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Started by thelawnet, November 22, 2008, 12:34:29 AM
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Quote from: BC Numismatics on November 21, 2008, 09:51:44 PMThe Netherlands Indies also had silver coins as well.In fact,the silver 1/10 & 1/4 Gulden coins were still in circulation as late as 1945.They were all struck at the Royal Dutch Mint in Utrecht,apart from the 1942-45 issues,which were struck in America.The coins of the British Occupation of Java are not very well-known among most collectors of British Commonwealth coins.Hopefully,by education,we can change this,& stir a bit of interest.I was certainly very pleased when I picked up the 1815 1 Stiver.
Quote from: thelawnet on November 21, 2008, 03:51:18 PMThere is an excellent book - in English - available on Google books, or from the Indian publishers (reprint from a 1931 Spink publication) Asian Educational Services - Coins of the Dutch East India, which explains much background information about these coins. The book is very cheaply priced at 495 rupees (about $10), although the publishers have not responded to my inquiry about shipping costs yet. Western book dealers want around $80 for this book. 90% of the pages are available on Google books, though you may have to clear your cookies and renew your IP address after you view a certain number of pages.
Quote from: thelawnet on November 22, 2008, 12:34:29 AMI'm not sure to what extent the 1942-1945 coins ever circulated, as on the Dutch return to the Indies the currency situation had been horribly inflated by masses of Japanese paper gulden and subsequently by the Dutch themselves, and so the silver coins were worth a lot more as bullion (or simply hoarded) than as coins. Certainly most of them for these dates seem to show very little wear. The coppers (1/2,1 and 2 1/2 cents), on the other hand, were accepted as legal tender in Indonesia until 1953 (the Indonesians never bothered to re-monetize the silver coinage, presmably because it would have seen ludicrous to do so for the weak rupiah to actually be backed by silver - instead they re-printed Dutch 10 and 25 sen notes of 1947, and from 1952 actually made their own coins, though this was soon worthless as a result of inflation, while the higher denominations (1, and 2 1/2 gulden, which were minted by the Dutch for the Indies only in 1943 - in previous years they stuck to standard Dutch guilders) were done in new 1948-dated De Javasche Bank paper (issued in 1950)).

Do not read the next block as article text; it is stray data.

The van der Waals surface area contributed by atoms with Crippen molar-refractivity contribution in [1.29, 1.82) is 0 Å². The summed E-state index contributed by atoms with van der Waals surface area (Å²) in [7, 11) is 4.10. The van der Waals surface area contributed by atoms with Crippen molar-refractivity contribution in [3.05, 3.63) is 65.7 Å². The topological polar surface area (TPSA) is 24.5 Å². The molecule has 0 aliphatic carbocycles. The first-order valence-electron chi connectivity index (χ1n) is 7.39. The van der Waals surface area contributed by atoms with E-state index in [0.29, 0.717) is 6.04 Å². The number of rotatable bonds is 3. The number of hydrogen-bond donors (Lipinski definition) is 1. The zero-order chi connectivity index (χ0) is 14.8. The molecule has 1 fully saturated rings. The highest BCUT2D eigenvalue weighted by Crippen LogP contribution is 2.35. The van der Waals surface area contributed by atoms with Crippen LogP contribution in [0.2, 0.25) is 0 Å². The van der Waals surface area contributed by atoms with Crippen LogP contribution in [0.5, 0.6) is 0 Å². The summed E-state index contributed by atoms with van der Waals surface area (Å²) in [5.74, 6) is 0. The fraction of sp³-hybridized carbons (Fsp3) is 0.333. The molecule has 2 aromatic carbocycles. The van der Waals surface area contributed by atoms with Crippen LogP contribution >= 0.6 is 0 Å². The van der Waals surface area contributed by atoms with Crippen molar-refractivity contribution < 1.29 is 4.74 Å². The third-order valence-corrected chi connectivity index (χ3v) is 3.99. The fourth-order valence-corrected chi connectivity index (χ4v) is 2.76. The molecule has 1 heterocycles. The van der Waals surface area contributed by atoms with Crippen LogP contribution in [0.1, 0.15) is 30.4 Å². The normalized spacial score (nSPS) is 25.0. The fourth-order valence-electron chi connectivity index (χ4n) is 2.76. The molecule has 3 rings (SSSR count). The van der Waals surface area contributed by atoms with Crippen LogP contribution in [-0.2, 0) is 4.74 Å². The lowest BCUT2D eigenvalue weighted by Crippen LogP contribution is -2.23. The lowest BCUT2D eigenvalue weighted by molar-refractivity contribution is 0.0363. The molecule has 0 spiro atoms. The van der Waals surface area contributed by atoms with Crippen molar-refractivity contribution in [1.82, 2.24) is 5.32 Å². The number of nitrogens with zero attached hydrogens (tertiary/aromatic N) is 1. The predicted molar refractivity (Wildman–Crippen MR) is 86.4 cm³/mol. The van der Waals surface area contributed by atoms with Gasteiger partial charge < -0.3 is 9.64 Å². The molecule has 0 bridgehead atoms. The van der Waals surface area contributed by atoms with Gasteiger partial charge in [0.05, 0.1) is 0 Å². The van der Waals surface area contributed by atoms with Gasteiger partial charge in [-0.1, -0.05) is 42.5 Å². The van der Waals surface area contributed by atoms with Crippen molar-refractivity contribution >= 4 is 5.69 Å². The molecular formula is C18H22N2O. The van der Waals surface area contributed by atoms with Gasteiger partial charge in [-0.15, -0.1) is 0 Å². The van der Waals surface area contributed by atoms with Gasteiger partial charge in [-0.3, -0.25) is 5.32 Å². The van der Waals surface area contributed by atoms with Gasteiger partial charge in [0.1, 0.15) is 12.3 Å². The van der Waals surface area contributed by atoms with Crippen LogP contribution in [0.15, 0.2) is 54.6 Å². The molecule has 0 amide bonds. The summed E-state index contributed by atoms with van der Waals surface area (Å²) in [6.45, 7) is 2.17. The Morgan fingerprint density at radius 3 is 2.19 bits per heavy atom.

Quote from: Figleaf on November 26, 2008, 03:08:00 PMIn the period 1942 to 1945, the Dutch government had bronze coins struck in three US mints. Silver one and 2-1/2 gulden pieces were struck in Denver, pursuant to royal decree of 20th July 1944, published in the National Journal (Staatsblad) E 54. All of these occur in circulated condition. Presumably, they were used in liberated areas, such as New Guinea.In the years 1945 to 1956, the same coppers were issued with frozen date. As pressure from the US for Indonesia's independence mounted, shipments were halted and coins were stored in the Netherlands, which explains why so many still look good.
QuoteIt would seem unlikely that the Dutch inflated the money supply further, as their monetary policy at home was basically a sharp contraction of the money supply.
Quote from: Figleaf on November 27, 2008, 03:03:07 AMSorry, that should have been 1950 (the transfer took place in December 1949). Your last para ignores the coins issued under William I, though you could argue the series was incomplete, because the 10 cents was not included. Also, there were complete pre-decimal series. The 1854 series were the first decimal coins struck in sufficient quantity to meet local demand, though.Peter
Quote from: Rangnath on December 03, 2008, 12:18:30 AMIs there any chance that thelawnet or figleaf have images of the coins mentioned above? Anything would help.richie
Quote from: Rangnath on December 03, 2008, 12:28:03 AMWell, I'd love to see examples of the any of the following for starts: "Actually the more plausible 'series', is that of 1802, the rather attractive 'ship' series of 'INDIAE BATAVORUM' silver coinage (of 1/16 - 1 gulden), along with the 1802-1809 'INDIAE BATAV' duits, but the latter had actually been intended for the Cape of Good Hope not the Indies, so the completion of this series would actually be with old VOC coins that were being minted alongside the INDIAE BATAV ones, but it's also hard to argue that VOC and Batavian Republic coins were a 'series'."richie
Quote from: thelawnet on November 27, 2008, 12:19:13 AM1956???Do you mean 1946?
Quote from: Rangnath on December 03, 2008, 05:33:41 PMThanks Thelawnet, I enjoyed the 'INDIAE BATAVORUM' series. If I could have a word with the designer though, I'd gently say, "nice job! But get rid of the Parentheses and let the date stand alone. And do try getting the ship and waves in proper linear and aerial perspective." richie
Quote from: Rangnath on December 03, 2008, 05:33:41 PMIf I could have a word with the designer though, I'd gently say, "nice job! But get rid of the Parentheses and let the date stand alone. And do try getting the ship and waves in proper linear and aerial perspective."